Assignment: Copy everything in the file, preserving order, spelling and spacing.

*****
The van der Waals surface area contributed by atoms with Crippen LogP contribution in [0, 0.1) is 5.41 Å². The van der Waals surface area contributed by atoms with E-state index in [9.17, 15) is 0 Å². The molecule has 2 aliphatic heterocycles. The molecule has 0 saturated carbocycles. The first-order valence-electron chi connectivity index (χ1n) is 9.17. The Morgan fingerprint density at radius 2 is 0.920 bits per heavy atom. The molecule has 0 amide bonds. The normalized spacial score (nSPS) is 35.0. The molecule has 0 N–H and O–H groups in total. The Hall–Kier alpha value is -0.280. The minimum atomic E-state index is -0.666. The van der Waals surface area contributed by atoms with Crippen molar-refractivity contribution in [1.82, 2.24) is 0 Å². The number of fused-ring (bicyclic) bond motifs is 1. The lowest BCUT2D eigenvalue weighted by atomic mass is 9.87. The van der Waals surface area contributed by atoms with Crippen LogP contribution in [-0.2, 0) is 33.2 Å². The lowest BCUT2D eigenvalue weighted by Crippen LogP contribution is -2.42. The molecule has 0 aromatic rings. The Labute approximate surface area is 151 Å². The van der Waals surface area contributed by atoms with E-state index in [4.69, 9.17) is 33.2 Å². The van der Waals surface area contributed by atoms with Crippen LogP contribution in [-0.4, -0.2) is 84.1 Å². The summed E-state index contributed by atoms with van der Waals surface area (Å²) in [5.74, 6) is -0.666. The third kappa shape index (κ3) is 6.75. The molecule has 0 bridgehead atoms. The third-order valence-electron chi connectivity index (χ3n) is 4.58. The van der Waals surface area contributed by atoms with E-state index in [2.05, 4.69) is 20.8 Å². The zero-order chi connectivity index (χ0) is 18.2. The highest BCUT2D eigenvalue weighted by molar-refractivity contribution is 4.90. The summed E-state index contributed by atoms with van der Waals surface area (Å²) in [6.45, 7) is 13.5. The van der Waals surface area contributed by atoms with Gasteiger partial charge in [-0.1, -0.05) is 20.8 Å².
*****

The van der Waals surface area contributed by atoms with Crippen LogP contribution in [0, 0.1) is 5.41 Å². The van der Waals surface area contributed by atoms with E-state index in [9.17, 15) is 0 Å². The molecule has 2 aliphatic heterocycles. The molecule has 0 saturated carbocycles. The first-order valence-electron chi connectivity index (χ1n) is 9.17. The Morgan fingerprint density at radius 2 is 0.920 bits per heavy atom. The molecule has 0 amide bonds. The normalized spacial score (nSPS) is 35.0. The molecule has 0 N–H and O–H groups in total. The Hall–Kier alpha value is -0.280. The minimum atomic E-state index is -0.666. The van der Waals surface area contributed by atoms with Crippen molar-refractivity contribution in [1.82, 2.24) is 0 Å². The number of fused-ring (bicyclic) bond motifs is 1. The lowest BCUT2D eigenvalue weighted by atomic mass is 9.87. The van der Waals surface area contributed by atoms with Crippen LogP contribution in [-0.2, 0) is 33.2 Å². The lowest BCUT2D eigenvalue weighted by Crippen LogP contribution is -2.42. The molecule has 0 aromatic rings. The Labute approximate surface area is 151 Å². The van der Waals surface area contributed by atoms with E-state index in [4.69, 9.17) is 33.2 Å². The van der Waals surface area contributed by atoms with Crippen LogP contribution in [-0.4, -0.2) is 84.1 Å². The summed E-state index contributed by atoms with van der Waals surface area (Å²) in [5.74, 6) is -0.666. The third kappa shape index (κ3) is 6.75. The molecule has 0 bridgehead atoms. The third-order valence-electron chi connectivity index (χ3n) is 4.58. The van der Waals surface area contributed by atoms with E-state index in [2.05, 4.69) is 20.8 Å². The zero-order chi connectivity index (χ0) is 18.2. The highest BCUT2D eigenvalue weighted by molar-refractivity contribution is 4.90. The summed E-state index contributed by atoms with van der Waals surface area (Å²) in [6.45, 7) is 13.5. The van der Waals surface area contributed by atoms with Gasteiger partial charge in [-0.1, -0.05) is 20.8 Å².